Brooklyn, New York—In the fall of 1994, I received a call from writer Luis Francia with an unusual request. Would Dan and I be willing to host the artist Ben Cabrera for a couple of nights in our home? He was arriving in New York City for an exhibit at the Philippine Center on Fifth Avenue.
I had never met Ben but was keenly aware of his reputation as a painter. We had recently moved into our townhouse, had a 4-year-old toddler, Eli (now 28), and not a lot of furniture. In other words, we were not set up to host anybody.
“Sure!” I said.
I was nervous at first, but Ben turned out to be gracious, unassuming and charming. He spent most of his time preparing for the exhibit. Other than attending the opening, we hardly saw him. We did overlap for one meal, and that was shortly after I found out I was pregnant with my second child, Amalya (now 23).
After the exhibit and before he left, Ben surprised us, giving us three prints, each of them signed and inscribed to Dan and me.
We were absolutely floored by Ben’s generosity, given that all we did was provide him with a place to stay.
Like everything else from that period of my life, certain details have receded into the fog of distant memory.
Except for one.
Two months later, I was driving around Brooklyn doing errands, when I noticed the sound of something knocking around the trunk of my car. I ignored it at first, until I no longer could.
I pulled over to see what was going on, but found nothing but a flashlight, a tire meter, a bottle of Windex, a roll of paper towel and a plastic funnel for car oil. I was about to slam the trunk shut when I saw what looked like a roll of white cardboard.
I knew what I was looking at before I even unrolled the canvas. The painting must have fallen out of Ben’s bags after I dropped him off in the city. He probably didn’t even know he had left it behind.
A more tantalizing thought flashed before me: He probably didn’t even know it was missing.
It would have been so easy to head straight for the framers. I began to entertain fantasies of where the painting would hang. Perhaps above the piano, along with a black-and-white photo of Duke Ellington and me. Or better yet, the mantle above the fireplace, a place of its own with nothing else for company except itself.
Who would know? I wasn’t exactly stealing. Or so I thought.
“There is a thrill in ‘harmless’ stealing,” explains Sarah J. Person, licensed clinical social worker, of Brooklyn, New York, “which remains, in fact, stealing. Otherwise reputable, upstanding citizens secretly delight in taking home a bathrobe from a fine hotel, the silverware from an elegant restaurant, a lipstick from Sephora.”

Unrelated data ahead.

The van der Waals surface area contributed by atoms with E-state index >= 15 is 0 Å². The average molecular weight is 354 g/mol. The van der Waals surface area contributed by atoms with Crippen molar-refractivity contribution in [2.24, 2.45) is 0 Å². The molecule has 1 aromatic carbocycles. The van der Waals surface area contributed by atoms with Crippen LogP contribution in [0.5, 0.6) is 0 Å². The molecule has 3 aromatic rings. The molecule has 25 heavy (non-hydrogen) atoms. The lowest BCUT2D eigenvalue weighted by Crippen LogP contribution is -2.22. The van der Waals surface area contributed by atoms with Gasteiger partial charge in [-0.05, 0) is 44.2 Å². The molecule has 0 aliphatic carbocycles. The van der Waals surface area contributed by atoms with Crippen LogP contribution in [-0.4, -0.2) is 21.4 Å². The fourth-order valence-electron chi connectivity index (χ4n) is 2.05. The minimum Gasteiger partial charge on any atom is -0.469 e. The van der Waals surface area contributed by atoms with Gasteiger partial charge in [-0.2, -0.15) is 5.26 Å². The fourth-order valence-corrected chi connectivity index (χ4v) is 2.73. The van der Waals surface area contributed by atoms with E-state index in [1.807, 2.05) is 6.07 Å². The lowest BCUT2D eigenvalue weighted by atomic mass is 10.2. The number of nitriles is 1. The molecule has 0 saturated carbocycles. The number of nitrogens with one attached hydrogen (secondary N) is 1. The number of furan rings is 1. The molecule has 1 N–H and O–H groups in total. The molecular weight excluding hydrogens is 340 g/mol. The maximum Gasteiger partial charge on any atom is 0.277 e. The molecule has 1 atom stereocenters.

I was on a class trip in the fifth grade when I shoplifted at a souvenir shop for tourists. I had seen two friends put something in their pockets, but instead of stopping them or calling them out, I did the same exact thing.
I took a small book marker—a hand-carved mouse with a very long leather tail—because it was in a shelf right next to me and easy to conceal.
“The excitement lies in doing something clandestine and getting away with it. A precious, giddy secret,” Person added.
In the spirit of transparency and full disclosure, whenever I use the powder room at the St. Regis Hotel in Manhattan, I take their paper towels by the fistful because not only are they thick, they also come embossed with the letter “R.”
The book marker wasn’t a secret for long. Somehow, the nuns found out, as they always do, about our childish caper and went after the culprits.
I can still see one of them running toward me, her purple habit flapping in the wind, grabbing me by my uniform and searching through my pockets. “Where is it? Where is it?” the nun shrieked, but it wasn’t on me. I had returned it earlier to the saleslady before we went back to school, apologizing for what I had done.
The other two girls were caught and suspended.
Ripe for the taking
But, arguably, the painting had been lying in my car trunk for weeks. It had not been claimed and, for all intents and purposes, it was forgotten. As far as I was concerned, it was ripe for the taking.
The thrill of stealing is taking something that’s valuable and not pay for it. People don’t steal what they can get for free.
Person said, “Other people who steal things like paintings or rob houses or banks are very different. They may be completely without morals, and in the extreme are sociopaths, without a conscience or ethical fiber.”
Terry Leto, a retired New York Police Department detective with Brooklyn’s South Homicide (among the toughest precincts in the city), was more blunt.
“A larceny is knowingly taking property from someone without their permission or their authority,” Leto said. “Therefore, taking any items from the St. Regis is considered a larceny. Depending on the value of the item, it can be considered petit larceny or grand larceny.”
Petit larceny, she explained, gets you jail time up to a year, while grand larceny can go up to seven years.
“The stolen property in question,” she added, “has to be valued at over $3,000.” The pillows at the St. Regis, for example, are a big theft issue and taken very seriously.
Given the value of an original BenCab, the painting I found in my car would have meant that I would never have seen my children grow up.
But who would know? I would.
When I got home, I called Ben. Together, we figured out a way to get it back to him in the Philippines.
It rightfully belonged to someone—it just so happened not to be me. —CONTRIBUTED